Chapter Fifteen – In a Room Blazing with Light

Elrond Half-elven, Firstborn, Lord of Imladris and the greatest healer in Middle-earth, strode into the courtyard of the Inn in a swirl of robes, panting litter-bearers and shouting people. The stars were fading and the sky above was lit with silver and amber and orange. Those hardy souls whose curiosity or gratitude to the Ring-bearer had kept them until dawn immediately began calling for Mikah, bellowing at each other, and offering their help. In their anxiousness they crowded around the litter, unintentionally bringing the bearers to a halt.

Sam raised his head from Frodo’s back, struggling to divide his concentration between the people and counting each faltering breath from the still figure he cradled. Big People were milling around them, their faces drawn with grief and fear and anger. Many wept, holding out their arms to help. But the offers were slowing them, and Elrond had said Frodo had no more time.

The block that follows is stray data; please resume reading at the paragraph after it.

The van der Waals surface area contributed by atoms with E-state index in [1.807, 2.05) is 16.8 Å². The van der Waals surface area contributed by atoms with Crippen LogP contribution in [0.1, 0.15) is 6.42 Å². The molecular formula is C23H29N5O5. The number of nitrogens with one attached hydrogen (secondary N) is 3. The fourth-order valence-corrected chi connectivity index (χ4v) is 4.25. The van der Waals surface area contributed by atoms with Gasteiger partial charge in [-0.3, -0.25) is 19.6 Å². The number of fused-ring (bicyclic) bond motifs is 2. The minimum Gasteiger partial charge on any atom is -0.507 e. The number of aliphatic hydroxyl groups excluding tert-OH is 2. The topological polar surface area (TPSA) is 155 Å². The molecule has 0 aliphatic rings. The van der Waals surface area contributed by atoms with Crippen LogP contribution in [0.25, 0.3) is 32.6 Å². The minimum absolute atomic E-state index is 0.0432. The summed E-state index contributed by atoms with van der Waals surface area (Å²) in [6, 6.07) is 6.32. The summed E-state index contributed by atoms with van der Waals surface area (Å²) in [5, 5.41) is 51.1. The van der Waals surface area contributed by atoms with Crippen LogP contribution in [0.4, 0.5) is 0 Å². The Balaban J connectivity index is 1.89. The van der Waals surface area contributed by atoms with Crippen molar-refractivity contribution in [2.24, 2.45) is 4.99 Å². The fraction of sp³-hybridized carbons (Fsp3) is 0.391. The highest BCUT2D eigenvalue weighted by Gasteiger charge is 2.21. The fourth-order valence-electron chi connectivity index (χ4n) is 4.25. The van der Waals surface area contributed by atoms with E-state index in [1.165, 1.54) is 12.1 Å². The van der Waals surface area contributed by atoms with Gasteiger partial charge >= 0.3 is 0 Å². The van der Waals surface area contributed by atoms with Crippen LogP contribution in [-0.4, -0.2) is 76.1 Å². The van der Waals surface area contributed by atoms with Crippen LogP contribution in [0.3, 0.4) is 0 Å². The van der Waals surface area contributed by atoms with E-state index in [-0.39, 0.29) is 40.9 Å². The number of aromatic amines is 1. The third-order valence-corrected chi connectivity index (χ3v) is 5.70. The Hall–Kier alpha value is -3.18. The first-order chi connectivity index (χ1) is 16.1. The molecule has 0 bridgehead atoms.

“Sam … what…” Frodo shifted restlessly and Sam felt long eyelashes blink against his forearm, a brush of spider-silk on his skin.

“It’s all right, sir,” Sam whispered. Frodo’s head moved and an ear tilted back. “It’s just the people of the city,” Sam elaborated, knowing Frodo would insist on knowing more. “They’re glad we found you and that you’re going to be all right.”

“Good … of them…” Frodo said no more and the warm weight on Sam’s arm increased as Frodo’s head sagged back down.

“Yessir.” You’re going to be all right, Sam begged silently. You are, you are, you are…